‘This book has a vital place in the fast-growing library of books seeking to find newer, more accurate models of human behaviour. Just like rational agency, it seems individual agency may have been dangerously overrated. The implications of this stretch far beyond any one discipline or field of activity.’
Rory Sutherland, IPA President, Vice-Chairman Ogilvy UK
Top Customer Reviews
1.) There are some people who are more influential.
2.) If we can just reach them, we can influence large numbers of people.
Accepted as gospel, these two ideas have spawned entirely new industries and companies devoted towards creating "viral marketing."
Happily for all of us, things just don't work that way. Brand spanking new research from P&G and Duncan Watts is serving as confirmation of Mark's thesis: it is our innate nature as "herd" animals that causes mass movements, not the influence of a handful of individuals.
This simple little insight overturns much of what we currently think about and how we approach marketing. If you're serious about creating real movements in the new marketing landscape you simply have to read this book.
Unlike most business or marketing books it's not a set of case studies or a 'how to' process guide to mechanistic thinking.
Rather, it's an excellently written analysis of the new thinking (and the forgotten old thinking) about how people think, act and behave. It doesn't give you answers or tell you what to do, but rather raises questions in your mind about the principles on which most communications thinking is built.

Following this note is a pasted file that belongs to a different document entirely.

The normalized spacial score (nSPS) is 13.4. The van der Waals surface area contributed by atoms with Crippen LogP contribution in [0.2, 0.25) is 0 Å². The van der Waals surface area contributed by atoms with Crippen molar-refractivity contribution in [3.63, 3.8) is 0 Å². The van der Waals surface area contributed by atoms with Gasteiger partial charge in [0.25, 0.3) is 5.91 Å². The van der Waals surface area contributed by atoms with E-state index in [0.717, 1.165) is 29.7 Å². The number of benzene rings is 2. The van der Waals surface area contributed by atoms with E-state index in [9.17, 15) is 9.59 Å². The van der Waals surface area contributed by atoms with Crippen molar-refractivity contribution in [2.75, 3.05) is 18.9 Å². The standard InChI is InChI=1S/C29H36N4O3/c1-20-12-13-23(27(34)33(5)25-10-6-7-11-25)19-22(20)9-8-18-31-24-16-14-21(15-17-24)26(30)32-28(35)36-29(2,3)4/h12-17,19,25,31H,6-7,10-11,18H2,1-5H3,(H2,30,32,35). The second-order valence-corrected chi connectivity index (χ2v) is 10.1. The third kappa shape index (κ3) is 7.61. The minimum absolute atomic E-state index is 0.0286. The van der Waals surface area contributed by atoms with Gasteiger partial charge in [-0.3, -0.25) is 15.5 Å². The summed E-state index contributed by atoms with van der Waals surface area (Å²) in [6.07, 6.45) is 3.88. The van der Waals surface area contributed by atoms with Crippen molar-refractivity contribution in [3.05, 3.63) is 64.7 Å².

Already, it's made me question a lot of the assumptions I have been taking for granted, made me think differently about some of the problems I'm trying to solve and helped me ground some of the different thinking I've been doing over the last couple of years.
Whether you agree with all the conclusions or not, we need more stuff like this that brings fresh, challenging, provocative thinking into the far too conservative world of marketing and communications.
Earls investigates market behavior from the position that we humans are first and foremost social beings. He does this by drawing on a wide range of well referenced resources stemming from ethology, biology, anthropology, marketing studies and so on.
On the background of this data Earls suggests that if marketers want to be truly effective they will need to start thinking about how people naturally influence one another. This rather than how marketers have tended to think that they are able to exert influence over those they narrowly think of as consumers. He proposes that this implies a shift from direct relationship marketing (where the lines of communication exist between company and customer) to citizen to citizen marketing (where the company creates opportunities for people to interact with one another). You need only consider the popularity of social media like myspace and facebook to realize why this approach makes sense.
In addition, Earls' work provides a good counter position to the current buzz around neuromarketing, which claims to be able to understand more about consumer behavior by examining individual brains. As Earls suggests, while this is all good and well - it may miss the point by neglecting to consider the influence of others on our behavior.
Most Recent Customer Reviews
Interesting at points. Boring at points. Misanthropic throughout.
HERD is a fun, awe-inspiring outing.